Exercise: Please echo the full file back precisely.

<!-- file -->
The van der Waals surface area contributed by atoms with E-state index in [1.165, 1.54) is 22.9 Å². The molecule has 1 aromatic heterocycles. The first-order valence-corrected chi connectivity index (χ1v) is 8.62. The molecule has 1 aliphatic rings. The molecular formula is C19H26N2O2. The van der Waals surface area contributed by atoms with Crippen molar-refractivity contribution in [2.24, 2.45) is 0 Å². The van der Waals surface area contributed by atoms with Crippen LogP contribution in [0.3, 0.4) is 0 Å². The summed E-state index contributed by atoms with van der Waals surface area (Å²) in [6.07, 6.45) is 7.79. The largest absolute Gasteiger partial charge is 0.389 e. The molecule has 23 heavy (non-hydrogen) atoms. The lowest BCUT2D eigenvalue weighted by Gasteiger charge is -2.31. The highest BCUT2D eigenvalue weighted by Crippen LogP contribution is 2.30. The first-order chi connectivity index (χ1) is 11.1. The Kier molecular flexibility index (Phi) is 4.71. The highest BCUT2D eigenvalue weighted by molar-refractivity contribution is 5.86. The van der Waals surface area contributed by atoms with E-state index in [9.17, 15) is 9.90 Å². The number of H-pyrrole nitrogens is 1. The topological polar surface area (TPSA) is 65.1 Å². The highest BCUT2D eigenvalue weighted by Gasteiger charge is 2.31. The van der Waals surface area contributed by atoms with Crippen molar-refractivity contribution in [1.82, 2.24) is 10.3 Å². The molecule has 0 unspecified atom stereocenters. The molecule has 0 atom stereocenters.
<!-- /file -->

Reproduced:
The van der Waals surface area contributed by atoms with E-state index in [1.165, 1.54) is 22.9 Å². The molecule has 1 aromatic heterocycles. The first-order valence-corrected chi connectivity index (χ1v) is 8.62. The molecule has 1 aliphatic rings. The molecular formula is C19H26N2O2. The van der Waals surface area contributed by atoms with Crippen molar-refractivity contribution in [2.24, 2.45) is 0 Å². The van der Waals surface area contributed by atoms with Crippen LogP contribution in [0.3, 0.4) is 0 Å². The summed E-state index contributed by atoms with van der Waals surface area (Å²) in [6.07, 6.45) is 7.79. The largest absolute Gasteiger partial charge is 0.389 e. The molecule has 23 heavy (non-hydrogen) atoms. The lowest BCUT2D eigenvalue weighted by Gasteiger charge is -2.31. The highest BCUT2D eigenvalue weighted by Crippen LogP contribution is 2.30. The first-order chi connectivity index (χ1) is 11.1. The Kier molecular flexibility index (Phi) is 4.71. The highest BCUT2D eigenvalue weighted by molar-refractivity contribution is 5.86. The van der Waals surface area contributed by atoms with E-state index in [9.17, 15) is 9.90 Å². The number of H-pyrrole nitrogens is 1. The topological polar surface area (TPSA) is 65.1 Å². The highest BCUT2D eigenvalue weighted by Gasteiger charge is 2.31. The van der Waals surface area contributed by atoms with Crippen molar-refractivity contribution in [1.82, 2.24) is 10.3 Å². The molecule has 0 unspecified atom stereocenters. The molecule has 0 atom stereocenters.